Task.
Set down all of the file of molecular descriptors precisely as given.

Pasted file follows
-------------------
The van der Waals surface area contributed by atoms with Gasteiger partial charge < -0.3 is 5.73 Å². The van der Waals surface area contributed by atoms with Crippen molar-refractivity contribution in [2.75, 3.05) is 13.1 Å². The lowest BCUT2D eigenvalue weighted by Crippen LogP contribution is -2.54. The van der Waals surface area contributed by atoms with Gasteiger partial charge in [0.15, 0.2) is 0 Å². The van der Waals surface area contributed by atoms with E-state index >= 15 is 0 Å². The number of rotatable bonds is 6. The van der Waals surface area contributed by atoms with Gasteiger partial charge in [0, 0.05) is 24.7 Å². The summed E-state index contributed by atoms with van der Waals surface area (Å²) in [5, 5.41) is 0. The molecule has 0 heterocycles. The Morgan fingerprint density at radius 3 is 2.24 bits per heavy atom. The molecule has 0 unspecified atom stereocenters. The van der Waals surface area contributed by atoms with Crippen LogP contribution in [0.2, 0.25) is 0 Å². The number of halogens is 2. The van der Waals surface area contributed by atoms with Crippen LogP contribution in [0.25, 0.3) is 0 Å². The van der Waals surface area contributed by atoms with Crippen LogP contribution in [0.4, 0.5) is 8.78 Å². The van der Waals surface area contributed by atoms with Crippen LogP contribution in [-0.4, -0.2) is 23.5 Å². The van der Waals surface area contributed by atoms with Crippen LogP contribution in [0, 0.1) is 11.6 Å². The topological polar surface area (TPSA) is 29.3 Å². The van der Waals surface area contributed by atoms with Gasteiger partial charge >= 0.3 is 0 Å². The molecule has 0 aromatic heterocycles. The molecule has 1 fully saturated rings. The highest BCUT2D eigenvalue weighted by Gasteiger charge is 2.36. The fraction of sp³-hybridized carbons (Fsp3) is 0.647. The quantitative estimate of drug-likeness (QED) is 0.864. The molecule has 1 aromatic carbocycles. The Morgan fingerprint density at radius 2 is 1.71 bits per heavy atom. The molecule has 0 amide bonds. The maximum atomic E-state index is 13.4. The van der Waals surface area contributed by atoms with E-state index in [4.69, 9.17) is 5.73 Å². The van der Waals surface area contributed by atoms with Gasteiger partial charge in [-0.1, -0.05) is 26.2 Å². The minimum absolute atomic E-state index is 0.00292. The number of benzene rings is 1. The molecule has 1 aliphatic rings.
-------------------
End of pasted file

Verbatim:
The van der Waals surface area contributed by atoms with Gasteiger partial charge < -0.3 is 5.73 Å². The van der Waals surface area contributed by atoms with Crippen molar-refractivity contribution in [2.75, 3.05) is 13.1 Å². The lowest BCUT2D eigenvalue weighted by Crippen LogP contribution is -2.54. The van der Waals surface area contributed by atoms with Gasteiger partial charge in [0.15, 0.2) is 0 Å². The van der Waals surface area contributed by atoms with E-state index >= 15 is 0 Å². The number of rotatable bonds is 6. The van der Waals surface area contributed by atoms with Gasteiger partial charge in [0, 0.05) is 24.7 Å². The summed E-state index contributed by atoms with van der Waals surface area (Å²) in [5, 5.41) is 0. The molecule has 0 heterocycles. The Morgan fingerprint density at radius 3 is 2.24 bits per heavy atom. The molecule has 0 unspecified atom stereocenters. The van der Waals surface area contributed by atoms with Crippen LogP contribution in [0.2, 0.25) is 0 Å². The number of halogens is 2. The van der Waals surface area contributed by atoms with Crippen LogP contribution in [0.25, 0.3) is 0 Å². The van der Waals surface area contributed by atoms with Crippen LogP contribution in [0.4, 0.5) is 8.78 Å². The van der Waals surface area contributed by atoms with Crippen LogP contribution in [-0.4, -0.2) is 23.5 Å². The van der Waals surface area contributed by atoms with Crippen LogP contribution in [0, 0.1) is 11.6 Å². The topological polar surface area (TPSA) is 29.3 Å². The van der Waals surface area contributed by atoms with Gasteiger partial charge >= 0.3 is 0 Å². The molecule has 0 aromatic heterocycles. The molecule has 1 fully saturated rings. The highest BCUT2D eigenvalue weighted by Gasteiger charge is 2.36. The fraction of sp³-hybridized carbons (Fsp3) is 0.647. The quantitative estimate of drug-likeness (QED) is 0.864. The molecule has 1 aromatic carbocycles. The Morgan fingerprint density at radius 2 is 1.71 bits per heavy atom. The molecule has 0 amide bonds. The maximum atomic E-state index is 13.4. The van der Waals surface area contributed by atoms with E-state index in [4.69, 9.17) is 5.73 Å². The van der Waals surface area contributed by atoms with Gasteiger partial charge in [-0.1, -0.05) is 26.2 Å². The minimum absolute atomic E-state index is 0.00292. The number of benzene rings is 1. The molecule has 1 aliphatic rings.